@user6726 Please provide evidence to support your claim that automatic updates are "well-advertised". I've never seen it advertised, but I'm not exposed to very much overt advertising. As far as "well-known", a study I co-authored revealed that an overwhelming majority of Windows users surveyed didn't even know you can rename a shortcut. That study didn't ask about automatic updates, which is a more technical topic. So, if you have evidence to support either of your claims, please provide it. Commented Oct 21, 2020 at 18:48
  • @RockPaperLz-MaskitorCasket They are in the EULA, the official Windows 10 Twitter handle for updates @WindowsUpdate and the second line on the "get Windows 10 page" link is literally "Windows 10 is designed to make it easy to stay up-to-date. New features and updated security are made available regularly, at no additional cost." Can it be any more obvious that there are updates?!
    – Trish
    Commented Oct 21, 2020 at 22:20
  • 1
    @Trish Of course. More obvious would be: New features and updated security are made available regularly, without your consent delivered to your device." Updates have been around for decades. This compulsory subscription model is a new thing.
    – Hasse1987
    Commented Oct 22, 2020 at 2:19

By definition, any legal matter is that which is bound by, permitted and written in law; since Microsoft's user has allowed "Microsoft to install software without" (additional) "user approval" (refer to Microsoft's software end user licence agreement), the act is legal.

This is akin to someone not trespassing on property when invited onto the property or agreed by an 'occupier' of the property to be on the property (which of course, expires when being asked to leave the property, and therefore trespassing thereafter).

In case of Microsoft's software, if you do not agree to the terms of installation, you are to uninstall the software.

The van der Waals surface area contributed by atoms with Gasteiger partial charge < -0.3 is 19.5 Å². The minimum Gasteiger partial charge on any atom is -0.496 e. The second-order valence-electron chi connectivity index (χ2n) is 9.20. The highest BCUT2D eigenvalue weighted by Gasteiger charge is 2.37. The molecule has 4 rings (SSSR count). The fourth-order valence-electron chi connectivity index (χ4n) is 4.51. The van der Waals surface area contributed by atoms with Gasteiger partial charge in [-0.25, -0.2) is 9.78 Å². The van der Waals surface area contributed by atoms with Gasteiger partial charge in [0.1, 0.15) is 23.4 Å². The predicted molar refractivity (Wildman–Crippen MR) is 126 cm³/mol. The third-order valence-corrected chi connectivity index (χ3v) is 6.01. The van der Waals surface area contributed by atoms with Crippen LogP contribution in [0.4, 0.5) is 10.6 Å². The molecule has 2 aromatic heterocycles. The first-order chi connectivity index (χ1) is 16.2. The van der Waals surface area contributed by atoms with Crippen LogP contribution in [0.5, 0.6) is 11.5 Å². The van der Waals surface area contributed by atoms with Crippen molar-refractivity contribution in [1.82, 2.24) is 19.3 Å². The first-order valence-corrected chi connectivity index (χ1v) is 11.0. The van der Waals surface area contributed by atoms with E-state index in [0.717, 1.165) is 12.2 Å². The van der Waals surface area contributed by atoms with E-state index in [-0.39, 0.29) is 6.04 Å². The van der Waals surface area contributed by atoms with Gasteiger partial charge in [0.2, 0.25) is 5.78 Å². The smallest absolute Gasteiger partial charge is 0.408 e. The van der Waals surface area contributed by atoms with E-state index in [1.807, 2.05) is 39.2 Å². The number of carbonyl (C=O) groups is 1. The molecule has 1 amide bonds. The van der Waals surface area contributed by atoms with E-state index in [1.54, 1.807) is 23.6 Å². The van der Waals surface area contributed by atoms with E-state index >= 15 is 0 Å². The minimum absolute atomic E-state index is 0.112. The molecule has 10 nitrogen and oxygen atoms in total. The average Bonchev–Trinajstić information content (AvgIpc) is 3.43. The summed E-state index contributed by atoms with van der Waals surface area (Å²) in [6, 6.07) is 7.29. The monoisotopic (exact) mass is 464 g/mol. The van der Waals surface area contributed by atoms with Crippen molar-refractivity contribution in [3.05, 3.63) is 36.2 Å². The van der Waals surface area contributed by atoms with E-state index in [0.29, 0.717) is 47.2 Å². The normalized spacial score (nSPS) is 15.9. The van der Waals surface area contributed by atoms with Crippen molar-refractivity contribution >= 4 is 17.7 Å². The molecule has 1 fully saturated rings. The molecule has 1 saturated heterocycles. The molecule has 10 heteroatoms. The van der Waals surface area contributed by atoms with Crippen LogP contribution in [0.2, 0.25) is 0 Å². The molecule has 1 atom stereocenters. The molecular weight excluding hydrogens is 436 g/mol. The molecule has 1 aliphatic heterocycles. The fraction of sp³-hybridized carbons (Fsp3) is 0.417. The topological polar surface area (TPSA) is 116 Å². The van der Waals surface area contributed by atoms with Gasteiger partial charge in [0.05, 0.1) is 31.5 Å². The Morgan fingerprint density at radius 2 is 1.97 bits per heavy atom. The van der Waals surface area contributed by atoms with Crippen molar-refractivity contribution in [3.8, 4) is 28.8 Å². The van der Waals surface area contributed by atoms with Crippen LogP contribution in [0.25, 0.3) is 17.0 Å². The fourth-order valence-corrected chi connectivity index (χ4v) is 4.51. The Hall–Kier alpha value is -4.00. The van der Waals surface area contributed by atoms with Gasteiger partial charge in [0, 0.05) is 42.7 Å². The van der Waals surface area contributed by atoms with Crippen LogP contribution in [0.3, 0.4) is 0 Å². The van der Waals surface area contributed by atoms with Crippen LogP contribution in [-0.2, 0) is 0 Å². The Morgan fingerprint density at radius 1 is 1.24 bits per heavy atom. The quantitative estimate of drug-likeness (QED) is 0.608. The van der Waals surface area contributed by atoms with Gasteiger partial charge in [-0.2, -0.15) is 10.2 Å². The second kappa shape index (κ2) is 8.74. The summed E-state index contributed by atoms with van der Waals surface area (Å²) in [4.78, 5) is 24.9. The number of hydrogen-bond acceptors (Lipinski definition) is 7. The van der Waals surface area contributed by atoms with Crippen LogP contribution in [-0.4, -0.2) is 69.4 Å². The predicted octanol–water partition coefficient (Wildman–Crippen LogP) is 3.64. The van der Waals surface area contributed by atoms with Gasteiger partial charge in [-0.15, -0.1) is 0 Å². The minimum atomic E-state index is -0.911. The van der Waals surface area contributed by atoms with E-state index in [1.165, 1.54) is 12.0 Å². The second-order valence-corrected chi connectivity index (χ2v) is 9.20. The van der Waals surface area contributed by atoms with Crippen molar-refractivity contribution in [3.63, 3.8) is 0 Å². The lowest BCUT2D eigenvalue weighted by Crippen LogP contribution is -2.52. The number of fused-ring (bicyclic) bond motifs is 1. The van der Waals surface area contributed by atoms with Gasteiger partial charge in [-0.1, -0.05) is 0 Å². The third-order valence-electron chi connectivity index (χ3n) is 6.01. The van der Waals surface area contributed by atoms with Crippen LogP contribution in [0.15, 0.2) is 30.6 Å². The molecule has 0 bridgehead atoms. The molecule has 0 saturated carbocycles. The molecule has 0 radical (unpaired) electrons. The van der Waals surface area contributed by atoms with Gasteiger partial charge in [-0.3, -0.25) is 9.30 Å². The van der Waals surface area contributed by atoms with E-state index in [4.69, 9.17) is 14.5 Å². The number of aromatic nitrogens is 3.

• you are not even able to install the software, but yes.
    – Trish
    Commented Oct 22, 2020 at 13:27
  • "you are to uninstall the software" - Is this correct? Or are you to not use it? The irony, of course, is that most computers sold include no way to uninstall MS software without using MS software. The user is forced to find a third-party solution to remove the MS software, which typically involves downloading software. And in a Catch-22 situation, without using the MS software included with their new computer, the consumer cannot download any third-party solutions without using MS products (unless they happen to have multiple devices and at least 1 does not use any MS products). Commented Oct 22, 2020 at 14:55
  • the software is only to be installed if you "agree to the terms of installation" (either by clicking a checkbox or a button), which may prevent an installation (by greying out or disabling the install button) unless the user agrees to the terms. Hence by continuing to install or having the software remain installed constitutes to giving express consent & agreeing to what is in the terms of agreement (which may contain a clause allowing further software installs/updates without interruption of the user or "additional notice").
    – Zimba
    Commented Oct 22, 2020 at 16:09
  • See an example dialog box to decline an installation.
    – Zimba
    Commented Oct 22, 2020 at 16:10
  • @RockPaperLz-MaskitorCasket: In your "Catch-22 situation", you may install another software to remove a software and if both happens to be from Microsoft, then if you keep a Microsoft software, you'd be agreeing to the terms of the software. Alternatively, you may (consequently) uninstall the other software too, when finished with the removal of the first. If your operating system happens to be from Microsoft (to begin with), then you'd be back at the original problem (of EULA).
    – Zimba
    Commented Oct 22, 2020 at 16:11